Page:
After exposure, the active resist layer is then developed. The step of development of the active resist layer is performed by conventional techniques known in the art. Only a selected portion of the active resist layer remains after the step of development. The structure after this step is shown in FIG. 5. Active resist layer 14 shown in FIG. 5 is divided into a number of selected portions.

The conductive transfer layer is then etched. An etch is used such that the active resist is not substantially attacked during the removal and definition of the conductive transfer layer. The etch may be, for example, 75 sccm:15 sccm CHF3/O2 at 60 milliTorr. The structure after this step is shown in FIG. 6. In FIG. 6, only the portion of conductive transfer layer 12 that is beneath the portions of the active resist 14 remains.

The thick layer 10 is then etched or patterned. If layer 14 is etched by the same plasma as the planarization layer 10, then the remaining portions of the layer 14 may be removed, if desired, before, after, or during the etching of the planarization layer. As may be seen in FIG. 7, the step of etching the thick layer 10 provides deep channels or holes 18 through thick layer 10 to structure 6. If thick layer 10 is novalak resin, it may be etched by use of an oxygen plasma in accordance with techniques well-known in the art. The conductive transfer layer must be resistant to the etch. An example of a material that is resistant to an oxygen-plasma etch is polymethyl siloxane. The use of a bifunctional conductive transfer layer that both carries charge away and also serves as a transfer mask for etching the thick resist layer is advantageous.

The thick resist 10 is then used for various processes such as etching or ion implantation.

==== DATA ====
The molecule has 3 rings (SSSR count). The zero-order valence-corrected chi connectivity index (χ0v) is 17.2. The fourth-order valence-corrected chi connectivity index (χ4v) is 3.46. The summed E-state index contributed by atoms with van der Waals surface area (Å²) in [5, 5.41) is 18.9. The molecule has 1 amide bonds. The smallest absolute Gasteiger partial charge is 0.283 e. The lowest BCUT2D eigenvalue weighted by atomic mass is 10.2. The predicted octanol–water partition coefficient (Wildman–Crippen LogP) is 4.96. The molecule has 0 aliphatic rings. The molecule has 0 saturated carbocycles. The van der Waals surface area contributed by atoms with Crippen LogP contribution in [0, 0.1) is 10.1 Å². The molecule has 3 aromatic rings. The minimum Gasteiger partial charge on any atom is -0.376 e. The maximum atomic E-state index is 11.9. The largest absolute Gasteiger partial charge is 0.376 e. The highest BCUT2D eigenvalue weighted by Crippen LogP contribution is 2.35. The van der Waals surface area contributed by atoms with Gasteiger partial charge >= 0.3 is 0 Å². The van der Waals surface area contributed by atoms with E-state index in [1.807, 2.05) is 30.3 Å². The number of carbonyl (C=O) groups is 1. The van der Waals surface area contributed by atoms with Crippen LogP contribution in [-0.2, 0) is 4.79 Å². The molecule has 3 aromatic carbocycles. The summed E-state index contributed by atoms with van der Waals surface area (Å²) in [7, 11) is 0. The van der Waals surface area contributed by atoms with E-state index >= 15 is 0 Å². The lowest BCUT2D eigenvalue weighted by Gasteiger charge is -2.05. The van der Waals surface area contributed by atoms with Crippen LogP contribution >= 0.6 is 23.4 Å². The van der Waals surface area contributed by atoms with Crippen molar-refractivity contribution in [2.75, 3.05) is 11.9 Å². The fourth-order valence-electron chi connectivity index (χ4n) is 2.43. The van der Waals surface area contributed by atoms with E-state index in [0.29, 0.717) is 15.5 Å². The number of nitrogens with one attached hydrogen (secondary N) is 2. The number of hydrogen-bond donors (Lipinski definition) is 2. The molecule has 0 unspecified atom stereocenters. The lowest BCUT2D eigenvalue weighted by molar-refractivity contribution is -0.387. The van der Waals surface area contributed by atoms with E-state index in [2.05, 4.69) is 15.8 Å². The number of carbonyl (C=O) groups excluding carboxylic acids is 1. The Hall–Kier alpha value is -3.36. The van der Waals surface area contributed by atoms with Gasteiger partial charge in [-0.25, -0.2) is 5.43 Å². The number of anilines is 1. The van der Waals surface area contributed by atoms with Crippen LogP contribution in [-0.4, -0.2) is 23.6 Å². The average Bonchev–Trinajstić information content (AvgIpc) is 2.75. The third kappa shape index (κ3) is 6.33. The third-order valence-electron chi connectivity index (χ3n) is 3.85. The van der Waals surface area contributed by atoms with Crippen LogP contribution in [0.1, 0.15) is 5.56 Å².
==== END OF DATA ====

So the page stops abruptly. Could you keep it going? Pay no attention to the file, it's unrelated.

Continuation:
An additional method according to the invention will now be explained with reference to FIGS. 8 through 13. In this embodiment, the step of spinning on an electrically-conductive layer includes spinning on an electrically-conductive transfer layer, specifically, a conductive spin-on-glass layer. According to FIG. 8, there is shown a structure on a substrate or wafer 20, with features 22 being representative of features providing an uneven topography. Planarizing layer 24 covers the features 22. Planarizing layer 24 is a conventional planarizing layer having insulating properties. For example, the planarizing layer 24 may be made of a resin such as novalak, which is insensitive to exposure by electrons or photons. The planarizing layer is formed by spinning a liquid, such as a novalak resin in a solvent consisting primarily of ethyl cellusolve, having a viscosity in the range of 1 to 10 centipoise. The liquid is applied in droplet form with the wafer in a static or rotating state at the time the liquid is applied. After application of the liquid, the wafer is spun at an acceleration of 5000 to 20000 revolutions per minute per second. The maximum rate of spinning can be varied from 2000 to 6000 revolutions per minute. The spin conditions and fluid viscosity determine the final thickness of layer 24. The planarizing layer 24 is substantially dried of retained solvent by baking it at a temperature of 90 degrees Celsius for one minute. The resulting planarizing layer 24 typically has a thickness which can be adjusted between 5000 and 25000 Angstroms.